3. w/Seborrheic Dermatitis. Associated w/Less lid inflammation, more oily, greasy scales with flaking, more eyelash loss (Madarosis) and/or misdirected growth compared to Staph Blepharitis.



1. Epidemiology

2. Pathophys

3. Signs/Symptoms?

4. Recurrent chalazions: What should u do?

1. Hx of recurrent lesions; Ask about ACNE ROSACEA and Seborrheic Dermatitis

2. Chronic, localized, STERIL INFLAMMATION of a Meibomian Gland d/t retention of normal secretions. 25% resolve w/o Tx.

3. Hard, Painles, immobile nodule w/o redness. Usually on Upper eyelid. Usually Asymptomatic.




1. Epidemiology

2. Pathophys
a. Internal Hordeolum
b. External Hordeolum

3. Signs/Symptoms

1. Hx of recurrent infections (like chalazia) that are successfully self treated. Ask about Acne Rosacea and Sebborheic Dermatitis

2. Acute Staphylococcus Infection of Eyelid Glands.
a. Hits Meibomian Glands (White Blister)
b. Hits Zeis or Moll. (Aka STYE)...looks like a pimple

3. Tender, Red, Warm area of Focal Swelling on the lid.


Eyelid Cysts

1. What are they?

2. Inclusion Cyst

3. Milia

4. Dermoid Cyst

5. Sebaceous Cyst

1. Benign lesions from epithelium of epidermis and dermal tissues associated with meibomian, sebaceous, and sweat glands of eyelids.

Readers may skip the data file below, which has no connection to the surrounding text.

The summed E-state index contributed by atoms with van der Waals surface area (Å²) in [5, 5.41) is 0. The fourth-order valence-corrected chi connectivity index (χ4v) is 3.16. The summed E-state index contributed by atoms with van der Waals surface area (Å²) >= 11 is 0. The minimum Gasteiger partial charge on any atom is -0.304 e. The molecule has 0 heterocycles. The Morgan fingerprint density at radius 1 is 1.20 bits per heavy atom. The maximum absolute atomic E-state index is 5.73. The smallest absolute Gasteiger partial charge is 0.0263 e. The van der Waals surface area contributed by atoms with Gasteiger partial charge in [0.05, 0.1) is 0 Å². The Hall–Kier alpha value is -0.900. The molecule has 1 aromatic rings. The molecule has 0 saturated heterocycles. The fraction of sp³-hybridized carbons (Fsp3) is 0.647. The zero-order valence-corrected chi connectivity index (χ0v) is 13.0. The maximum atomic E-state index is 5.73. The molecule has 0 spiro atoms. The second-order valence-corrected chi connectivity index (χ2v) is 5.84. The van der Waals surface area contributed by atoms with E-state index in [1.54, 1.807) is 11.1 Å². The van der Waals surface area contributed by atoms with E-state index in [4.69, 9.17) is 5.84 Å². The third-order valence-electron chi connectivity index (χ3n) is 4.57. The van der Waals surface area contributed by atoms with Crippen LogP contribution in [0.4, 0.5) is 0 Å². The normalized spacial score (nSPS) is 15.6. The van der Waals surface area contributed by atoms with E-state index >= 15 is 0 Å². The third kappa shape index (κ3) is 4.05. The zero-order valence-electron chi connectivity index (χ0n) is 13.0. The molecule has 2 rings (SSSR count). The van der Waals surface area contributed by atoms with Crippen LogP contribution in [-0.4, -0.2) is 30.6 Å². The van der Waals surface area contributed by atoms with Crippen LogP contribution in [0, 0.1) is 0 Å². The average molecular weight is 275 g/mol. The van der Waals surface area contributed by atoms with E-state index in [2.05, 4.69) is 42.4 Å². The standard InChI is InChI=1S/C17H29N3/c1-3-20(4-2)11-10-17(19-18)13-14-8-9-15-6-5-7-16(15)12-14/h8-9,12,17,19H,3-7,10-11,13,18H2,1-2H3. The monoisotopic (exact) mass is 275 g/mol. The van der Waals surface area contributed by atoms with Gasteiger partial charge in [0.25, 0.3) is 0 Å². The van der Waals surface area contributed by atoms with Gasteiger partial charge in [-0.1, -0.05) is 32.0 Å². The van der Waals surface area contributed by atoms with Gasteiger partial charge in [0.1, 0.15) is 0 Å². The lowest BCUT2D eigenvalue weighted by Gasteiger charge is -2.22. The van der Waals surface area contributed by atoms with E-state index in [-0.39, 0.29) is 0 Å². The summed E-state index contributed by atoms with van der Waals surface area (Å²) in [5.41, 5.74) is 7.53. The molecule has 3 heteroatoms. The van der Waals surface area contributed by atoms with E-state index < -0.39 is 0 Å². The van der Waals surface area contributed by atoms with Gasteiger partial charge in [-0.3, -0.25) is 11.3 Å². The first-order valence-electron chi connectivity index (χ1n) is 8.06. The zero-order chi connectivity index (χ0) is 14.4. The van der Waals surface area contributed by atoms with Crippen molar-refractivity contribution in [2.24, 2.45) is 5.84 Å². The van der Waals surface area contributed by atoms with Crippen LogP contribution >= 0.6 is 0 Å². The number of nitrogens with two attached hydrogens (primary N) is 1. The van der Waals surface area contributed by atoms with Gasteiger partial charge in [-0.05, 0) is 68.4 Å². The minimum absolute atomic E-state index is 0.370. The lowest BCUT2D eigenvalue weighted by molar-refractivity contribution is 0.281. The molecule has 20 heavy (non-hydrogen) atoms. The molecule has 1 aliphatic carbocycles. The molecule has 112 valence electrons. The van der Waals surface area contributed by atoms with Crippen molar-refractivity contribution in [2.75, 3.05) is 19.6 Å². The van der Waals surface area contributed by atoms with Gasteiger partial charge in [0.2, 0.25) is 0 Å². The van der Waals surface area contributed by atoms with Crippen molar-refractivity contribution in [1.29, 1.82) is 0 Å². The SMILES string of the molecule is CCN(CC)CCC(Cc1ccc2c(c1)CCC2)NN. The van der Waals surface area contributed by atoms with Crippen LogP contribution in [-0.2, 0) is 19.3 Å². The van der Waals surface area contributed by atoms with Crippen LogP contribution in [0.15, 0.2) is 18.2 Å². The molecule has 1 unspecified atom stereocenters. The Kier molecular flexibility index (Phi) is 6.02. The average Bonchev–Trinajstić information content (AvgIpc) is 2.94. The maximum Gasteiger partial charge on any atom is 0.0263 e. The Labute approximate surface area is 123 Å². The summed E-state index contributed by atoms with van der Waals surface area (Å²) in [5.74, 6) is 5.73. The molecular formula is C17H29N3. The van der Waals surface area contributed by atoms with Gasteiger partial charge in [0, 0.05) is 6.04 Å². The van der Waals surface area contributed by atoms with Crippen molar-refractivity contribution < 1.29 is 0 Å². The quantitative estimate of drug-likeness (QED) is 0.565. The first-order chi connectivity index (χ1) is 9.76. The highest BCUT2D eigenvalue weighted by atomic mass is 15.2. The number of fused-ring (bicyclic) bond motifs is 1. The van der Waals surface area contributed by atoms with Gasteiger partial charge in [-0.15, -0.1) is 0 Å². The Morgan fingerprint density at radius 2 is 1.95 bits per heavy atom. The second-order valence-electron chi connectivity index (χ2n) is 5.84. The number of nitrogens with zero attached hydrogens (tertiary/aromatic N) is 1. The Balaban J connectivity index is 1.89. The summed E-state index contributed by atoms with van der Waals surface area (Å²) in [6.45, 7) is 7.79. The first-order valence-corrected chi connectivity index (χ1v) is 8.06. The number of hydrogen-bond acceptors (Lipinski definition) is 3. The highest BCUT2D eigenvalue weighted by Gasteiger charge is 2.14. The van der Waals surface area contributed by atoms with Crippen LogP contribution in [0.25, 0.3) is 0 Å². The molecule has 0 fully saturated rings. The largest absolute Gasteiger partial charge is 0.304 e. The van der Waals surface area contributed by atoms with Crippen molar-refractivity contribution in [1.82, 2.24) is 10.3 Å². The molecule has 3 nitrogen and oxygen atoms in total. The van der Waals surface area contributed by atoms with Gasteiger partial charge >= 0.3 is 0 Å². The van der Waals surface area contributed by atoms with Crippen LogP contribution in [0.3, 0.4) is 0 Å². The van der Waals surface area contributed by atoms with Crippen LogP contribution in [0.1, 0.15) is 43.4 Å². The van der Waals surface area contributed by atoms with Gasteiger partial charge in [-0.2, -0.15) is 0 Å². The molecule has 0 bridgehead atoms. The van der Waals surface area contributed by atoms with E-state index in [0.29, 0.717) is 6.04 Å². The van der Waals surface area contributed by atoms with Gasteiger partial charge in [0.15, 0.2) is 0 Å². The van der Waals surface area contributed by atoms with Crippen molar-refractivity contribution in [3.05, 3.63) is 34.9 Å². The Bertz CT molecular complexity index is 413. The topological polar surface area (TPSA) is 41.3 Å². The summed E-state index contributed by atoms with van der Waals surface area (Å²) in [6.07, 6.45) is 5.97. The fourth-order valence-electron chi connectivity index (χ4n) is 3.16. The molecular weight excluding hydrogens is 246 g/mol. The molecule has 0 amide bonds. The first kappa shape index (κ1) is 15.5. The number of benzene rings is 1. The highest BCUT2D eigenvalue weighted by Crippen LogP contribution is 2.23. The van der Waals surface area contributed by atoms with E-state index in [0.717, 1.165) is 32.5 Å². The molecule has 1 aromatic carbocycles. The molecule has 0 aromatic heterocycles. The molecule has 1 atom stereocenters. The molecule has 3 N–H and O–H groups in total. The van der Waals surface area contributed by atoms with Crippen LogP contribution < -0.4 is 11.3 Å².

*No issues w/VA, No Pain, unless they rupture...can cause inflammatory RxN. Main complaint is POOR COSMESIS

2. Congenital or acquired lesion (trauma or Sx) on lid...usually white d/t accumulation of Keratinous Debris

3. Acquired Lesion on lid and surrounding Adnexal tissue. Can Look White d/t Occlusion of Sweat Pores or Pilosebaceous Follicles

4. Congenital lesion. Firm, immobile. Usually on Superior Temporal or Superior Nasal Eyelid

5. Fluid retention in Glands of Zeis or debris retention in Meibomian Glands. Solitary, Smooth lesions....Yellow or Opaque.



1. Patho
a. Causes

2. Big Complaint?

3. Signs/Symptoms?

1. Eversion of lid. Most commonly d/t Involutional (age-related) loss of MUSCLE TONE of ORBICULARIS OCULI.
a. Mechanical (Tumor-related), Cicatricial (Scar tissue), Paralytic (CN 7 Palsy), Congenital (rare)